For this first phase, we prepared examples of how to connect LEDs and coin batteries using foam and pompoms. The children could embed them into the creatures easily and the imprecise shape was chosen in order to not affect the children’s ideas. The same foam might also have been used for the motor or the sound module, which is not as obvious and easy as with the LEDs.
During the co-design sessions the children invented four creatures: two butterflies, a talking horse and a monster. One three-year-old boy shifted his creature from firstly being a monster to simply being filled cups and to finally being illuminated sailing ships. The children constructed their creatures from everyday materials such as packaging, empty toilet rolls, etc. (see figure 1). Figure 1. An imaginary horse created by a three year old girl
All children chose to include the LEDs to light up their creatures, mostly as eyes. In the fourth session, the children created one world, which was drawn on a big paper so that every child had one spot for his or her creature. The children drew lines for the Ozobot so that it was able travel through the whole world by following the lines. In their story-telling the children included Roberta as one of the figures and even began to communicate as the physical robot took small pieces of paper from one of their creatures to another and passed messages.
When we asked the children in the fifth session, what they liked most about this project, two of them said the lights and two of them liked the world that we created the most. This part needs more development to find out what goes on in the children’s thinking about how they imagine and develop ideas to a physical object and what part the digital plays in that development.
We have developed and explored components that can be added to everyday materials for activities that support creativity and collaboration in kindergarten. So far, we have tested how a collection of resource materials, small items that contain LEDs, motors and sound modules and an autonomous robot can be integrated into a storytelling scenario.
We have seen that the children at this young age enjoyed working with this very first version of a toolkit and that it added new incentives to their everyday activity in kindergarten. They were all able to embed the LEDs in their creatures by using foam or pompoms. None of them used the motor and sound modules. We believe that there is a way to enable the children to let those become part of their creatures as well, but that it needs to be offered in another way. Hence, we will try to co-design small 3D-printed or laser-cut items that children can easily embed into their creatures. Nevertheless, we have seen that offering the materials in non-predefined shapes allows children to make the technology become part of their artifact (or even change what the artifact itself is) and not only as an add-on. So, we will need to keep the designs of the items as neutral as possible.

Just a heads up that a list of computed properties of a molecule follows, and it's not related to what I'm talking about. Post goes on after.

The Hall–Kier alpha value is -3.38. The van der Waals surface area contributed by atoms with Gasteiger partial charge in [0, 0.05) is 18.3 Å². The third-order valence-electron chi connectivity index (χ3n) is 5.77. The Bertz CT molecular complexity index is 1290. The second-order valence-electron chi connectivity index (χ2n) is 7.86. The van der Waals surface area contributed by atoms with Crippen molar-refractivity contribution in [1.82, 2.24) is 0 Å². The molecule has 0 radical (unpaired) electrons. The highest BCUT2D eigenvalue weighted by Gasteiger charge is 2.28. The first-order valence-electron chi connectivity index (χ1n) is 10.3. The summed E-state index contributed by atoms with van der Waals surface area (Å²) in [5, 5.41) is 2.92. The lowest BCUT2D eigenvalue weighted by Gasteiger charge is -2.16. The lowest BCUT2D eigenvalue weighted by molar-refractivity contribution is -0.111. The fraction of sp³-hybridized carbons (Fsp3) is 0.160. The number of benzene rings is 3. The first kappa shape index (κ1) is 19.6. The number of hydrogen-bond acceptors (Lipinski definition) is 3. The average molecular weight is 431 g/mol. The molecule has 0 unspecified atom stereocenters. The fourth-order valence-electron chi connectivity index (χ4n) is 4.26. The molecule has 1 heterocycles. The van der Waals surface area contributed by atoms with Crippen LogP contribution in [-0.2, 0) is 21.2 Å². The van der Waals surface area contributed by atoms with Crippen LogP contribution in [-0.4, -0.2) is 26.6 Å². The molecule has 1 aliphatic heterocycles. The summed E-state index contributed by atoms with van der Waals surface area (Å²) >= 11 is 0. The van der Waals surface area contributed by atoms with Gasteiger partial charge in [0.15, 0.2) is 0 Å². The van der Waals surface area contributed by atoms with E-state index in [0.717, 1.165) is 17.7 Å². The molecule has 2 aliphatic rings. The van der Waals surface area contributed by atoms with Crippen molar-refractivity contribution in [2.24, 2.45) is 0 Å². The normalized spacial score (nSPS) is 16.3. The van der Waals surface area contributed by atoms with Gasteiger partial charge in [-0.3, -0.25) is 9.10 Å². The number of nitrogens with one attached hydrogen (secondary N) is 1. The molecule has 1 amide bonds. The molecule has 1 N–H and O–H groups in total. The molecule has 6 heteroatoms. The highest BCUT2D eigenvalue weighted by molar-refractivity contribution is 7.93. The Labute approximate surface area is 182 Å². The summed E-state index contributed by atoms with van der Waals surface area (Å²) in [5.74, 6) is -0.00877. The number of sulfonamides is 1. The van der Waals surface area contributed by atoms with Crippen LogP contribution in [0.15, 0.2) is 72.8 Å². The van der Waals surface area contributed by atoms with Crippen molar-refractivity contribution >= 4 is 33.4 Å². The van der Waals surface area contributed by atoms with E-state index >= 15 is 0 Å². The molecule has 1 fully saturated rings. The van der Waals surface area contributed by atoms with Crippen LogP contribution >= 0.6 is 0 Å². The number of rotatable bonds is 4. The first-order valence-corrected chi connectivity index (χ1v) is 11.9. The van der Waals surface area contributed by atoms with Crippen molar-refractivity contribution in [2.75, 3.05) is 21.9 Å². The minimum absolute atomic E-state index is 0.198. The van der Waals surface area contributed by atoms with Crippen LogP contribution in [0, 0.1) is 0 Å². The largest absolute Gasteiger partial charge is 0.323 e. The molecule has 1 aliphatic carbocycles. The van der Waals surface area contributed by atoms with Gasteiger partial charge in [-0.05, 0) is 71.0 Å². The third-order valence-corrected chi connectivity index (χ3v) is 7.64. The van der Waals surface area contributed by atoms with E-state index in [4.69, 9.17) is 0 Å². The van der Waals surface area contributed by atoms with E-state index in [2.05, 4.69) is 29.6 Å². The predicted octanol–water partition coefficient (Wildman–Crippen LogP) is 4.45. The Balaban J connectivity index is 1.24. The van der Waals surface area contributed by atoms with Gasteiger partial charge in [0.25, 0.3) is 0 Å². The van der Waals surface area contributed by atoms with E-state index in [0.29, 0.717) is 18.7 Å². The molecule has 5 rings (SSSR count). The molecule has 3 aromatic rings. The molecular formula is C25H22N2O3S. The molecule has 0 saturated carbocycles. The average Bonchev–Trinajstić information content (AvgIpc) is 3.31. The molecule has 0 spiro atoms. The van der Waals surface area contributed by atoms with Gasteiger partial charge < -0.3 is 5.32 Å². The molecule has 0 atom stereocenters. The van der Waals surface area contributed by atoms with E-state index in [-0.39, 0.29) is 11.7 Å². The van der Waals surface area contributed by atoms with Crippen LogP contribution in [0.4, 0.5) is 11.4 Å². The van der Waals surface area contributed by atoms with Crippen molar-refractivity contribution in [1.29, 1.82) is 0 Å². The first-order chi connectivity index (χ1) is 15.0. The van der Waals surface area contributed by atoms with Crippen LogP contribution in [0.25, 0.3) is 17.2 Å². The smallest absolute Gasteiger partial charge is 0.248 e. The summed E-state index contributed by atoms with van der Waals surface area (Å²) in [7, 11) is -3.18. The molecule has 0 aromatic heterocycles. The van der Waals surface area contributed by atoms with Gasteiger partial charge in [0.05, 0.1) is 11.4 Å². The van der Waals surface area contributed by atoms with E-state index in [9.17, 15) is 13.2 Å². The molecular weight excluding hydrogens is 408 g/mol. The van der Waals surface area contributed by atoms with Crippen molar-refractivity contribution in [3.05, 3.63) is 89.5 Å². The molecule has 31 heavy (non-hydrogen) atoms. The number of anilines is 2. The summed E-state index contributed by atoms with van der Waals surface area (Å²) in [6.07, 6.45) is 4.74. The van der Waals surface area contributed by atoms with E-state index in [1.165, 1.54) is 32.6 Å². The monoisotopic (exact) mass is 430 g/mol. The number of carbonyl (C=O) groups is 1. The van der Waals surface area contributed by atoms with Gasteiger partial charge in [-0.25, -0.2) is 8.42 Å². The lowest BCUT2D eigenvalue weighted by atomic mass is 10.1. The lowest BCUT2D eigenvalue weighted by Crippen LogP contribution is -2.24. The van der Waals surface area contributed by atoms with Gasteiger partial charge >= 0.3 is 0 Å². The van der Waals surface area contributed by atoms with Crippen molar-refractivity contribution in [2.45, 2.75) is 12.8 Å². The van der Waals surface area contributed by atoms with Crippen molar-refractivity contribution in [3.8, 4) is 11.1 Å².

Further, we have observed that the structure given by this scenario supports creativity (inventing a story and creatures and making them) and collaboration (bringing them together in one story and creating one world and showing it to Roberta). So far, we will use this activity sequence as a initial framework to support creativity and collaboration using technology in a kindergarten setting. A complete evaluation regarding he pedagogical part of the project will be conducted later in the project as the different institutions relate their ways of working with their scenarios.
However, we have also encountered difficulties. While the children were able to embed the foam- or pompom-LEDs into their artifact, they were not able to create those all alone because a sharp cutter is needed which is not suitable for children at that age. Here, future work will be conducted to guarantee that children take an active role in their learning process.
For the upcoming developments it seems quite challenging to do the dance between predefined and easy to use shapes versus non predefined shapes that become part of the creature or story more easily. Aspects to keep in mind are i) the cognitive and motor abilities of the kindergartners which vary considerably from the age of three to six and ii) whether to choose black boxes or open concepts for the small items iii) the appropriateness regarding gender, culture, and special needs as inclusiveness is an essential pedagogical and social element.
Finally, we also have to keep in mind not only to design for and with the children, but also to include the kindergarten teachers, as they are the ones to work with the technology as well.
The project SEEDS is funded by Erasmus+.

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StatusUdgivet - 2019
BegivenhedFablab learn Europe - University of Oulu, Oulu, Finland
Varighed: 28 maj 201929 maj 2019


KonferenceFablab learn Europe
LokationUniversity of Oulu